Missouri City also has a unique circumstance over neighboring cities in that its 2% sales tax allocation is split, with 1% going to the Metropolitan Transit Authority of Harris County for transportation services, and the other 1% going to the city, Snipes said.
“The 2018 launch of the daily Missouri City Community Connector and MCTX Flex services offered residents and visitors affordable and convenient transportation options,” Snipes said. “We will continue to review our partnership to identify other potential transit solutions that can benefit residents.”
Two new Texas laws aim to help the state capture even more sales tax revenue, especially from e-commerce purchases that were previously not taxed.
In June 2018, the U.S. Supreme Court ruled in South Dakota v. Wayfair Inc. that Texas businesses selling items or services into other states may be required to collect taxes for those states. In addition, sellers outside of Texas who were previously not required to collect and remit state sales and use tax may have to begin collecting tax on their sales into Texas.
Using that decision as a guide, the 86th Texas Legislature passed House Bills 2153 and 1525 related to collecting sales tax from marketplace and remote sellers. Both go into effect Oct. 1.
HB 1525 creates new tax responsibilities for marketplace providers and sellers, while HB 2153 provides a single local tax rate for remote sellers. The bills together are expected to generate about $850 million in tax revenue in two years, according to the Legislature.
“Wayfair is important because previously, the state of Texas wasn’t capturing sales tax dollars from citizens on internet purchases,” said Mary Thomas, an attorney and certified public accountant at Thomas, Thomas, & Thomas PC in Houston. “Not all money will be captured, but fewer dollars are going to fall through the cracks.”
These new laws come as the U.S. Census Bureau reports e-commerce sales are climbing steadily over the past decade. Based on a sample of 10,800 retail businesses, data shows online transactions increased 12.4% in the first quarter of 2019 versus the same period in 2018.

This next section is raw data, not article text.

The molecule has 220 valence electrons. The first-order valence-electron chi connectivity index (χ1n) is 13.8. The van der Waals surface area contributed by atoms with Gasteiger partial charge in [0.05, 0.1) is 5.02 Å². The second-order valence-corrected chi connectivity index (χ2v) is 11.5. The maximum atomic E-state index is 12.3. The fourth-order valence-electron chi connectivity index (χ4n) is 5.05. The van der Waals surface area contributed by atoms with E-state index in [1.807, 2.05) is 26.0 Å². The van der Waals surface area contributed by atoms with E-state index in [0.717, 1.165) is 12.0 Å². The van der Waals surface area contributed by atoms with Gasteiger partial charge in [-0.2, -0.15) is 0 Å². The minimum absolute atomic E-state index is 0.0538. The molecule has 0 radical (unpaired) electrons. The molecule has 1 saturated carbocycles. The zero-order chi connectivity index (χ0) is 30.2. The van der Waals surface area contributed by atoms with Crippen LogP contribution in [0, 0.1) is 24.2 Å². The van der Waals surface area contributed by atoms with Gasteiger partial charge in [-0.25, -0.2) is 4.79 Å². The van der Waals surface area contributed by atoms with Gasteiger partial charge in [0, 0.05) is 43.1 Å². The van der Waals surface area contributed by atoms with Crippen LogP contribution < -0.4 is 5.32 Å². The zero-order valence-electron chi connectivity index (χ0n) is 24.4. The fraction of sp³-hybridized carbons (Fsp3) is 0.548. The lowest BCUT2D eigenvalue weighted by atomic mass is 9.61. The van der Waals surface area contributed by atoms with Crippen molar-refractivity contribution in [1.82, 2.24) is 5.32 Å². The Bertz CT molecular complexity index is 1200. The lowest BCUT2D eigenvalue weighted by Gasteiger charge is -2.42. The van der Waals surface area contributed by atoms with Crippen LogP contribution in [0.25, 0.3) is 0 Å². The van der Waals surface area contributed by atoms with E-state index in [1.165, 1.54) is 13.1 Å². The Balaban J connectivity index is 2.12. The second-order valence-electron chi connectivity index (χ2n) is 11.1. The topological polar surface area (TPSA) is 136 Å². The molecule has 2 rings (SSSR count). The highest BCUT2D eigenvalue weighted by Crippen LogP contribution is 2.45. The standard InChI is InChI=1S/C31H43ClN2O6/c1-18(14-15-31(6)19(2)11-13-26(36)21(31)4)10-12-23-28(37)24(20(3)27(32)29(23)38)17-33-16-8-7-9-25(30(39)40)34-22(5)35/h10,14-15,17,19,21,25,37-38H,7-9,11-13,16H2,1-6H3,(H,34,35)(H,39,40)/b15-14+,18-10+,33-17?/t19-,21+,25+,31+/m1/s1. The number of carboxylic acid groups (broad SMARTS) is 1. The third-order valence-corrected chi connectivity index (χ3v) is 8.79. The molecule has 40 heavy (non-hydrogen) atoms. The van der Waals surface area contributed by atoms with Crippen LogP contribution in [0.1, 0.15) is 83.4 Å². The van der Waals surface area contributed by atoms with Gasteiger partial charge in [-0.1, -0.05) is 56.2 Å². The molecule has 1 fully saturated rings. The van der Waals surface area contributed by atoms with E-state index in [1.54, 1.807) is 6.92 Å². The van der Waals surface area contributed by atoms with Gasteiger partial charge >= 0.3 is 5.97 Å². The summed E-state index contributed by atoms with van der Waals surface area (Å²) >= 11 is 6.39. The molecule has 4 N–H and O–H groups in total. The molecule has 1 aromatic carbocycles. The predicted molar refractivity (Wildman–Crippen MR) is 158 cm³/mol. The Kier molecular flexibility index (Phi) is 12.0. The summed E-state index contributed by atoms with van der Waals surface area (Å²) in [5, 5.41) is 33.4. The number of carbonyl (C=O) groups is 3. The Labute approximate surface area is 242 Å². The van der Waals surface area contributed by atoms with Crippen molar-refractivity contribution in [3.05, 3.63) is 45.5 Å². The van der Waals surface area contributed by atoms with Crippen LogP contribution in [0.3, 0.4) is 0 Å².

Missouri City was told by its economic development consultant in June that if there was no e-commerce, the city’s sales tax growth forecast of 7% and 4% for the next two years would have been higher. That is why Snipes said he remains conservative in this area.
“At any point, a business can close, and now that more people are using Amazon versus shopping locally, it can have an effect on sales tax,” he said.
E-commerce is top of mind for business owner Debra Lyman.
“It seems like companies are looking at their books and asking, ‘Do we have to keep all our brick-and-mortars open, or could we keep the same profit, reduce the number of stores, people will order online, and we could have one store in the area for people to pick up things?’” said Lyman, owner of Eudybelles Furniture Resale and Consignment in Missouri City.
A new normal
The new Texas bills are a continuation of the state working to put online retailers on a more even playing field with brick-and-mortar businesses. The state struck a deal with Amazon in 2012 for Texas consumers to pay standard sales tax on purchases.
Lyman said she is considering an e-commerce presence for her small business but would still need a physical store so people could bring in consignment items.
In addition, many of her customers still enjoy coming into the store.
“It is a social thing,” Lyman said. “I get a lot of ladies groups that meet for lunch and then stroll over here to shop. There is nostalgia for that strolling.”
The full effect of these new state bills is not yet known. Thomas said online shoppers will feel the 8.25% hit their wallet, but the tax will result in more money for the local government to spend to more fully fund existing programs or create new ones.
Snipes said he is also keeping an eye on what happens next.
“The new normal is to see an Amazon truck drive by their house every day,” he said. “We are monitoring what the Legislature means for us and how it might benefit Missouri City in the future.”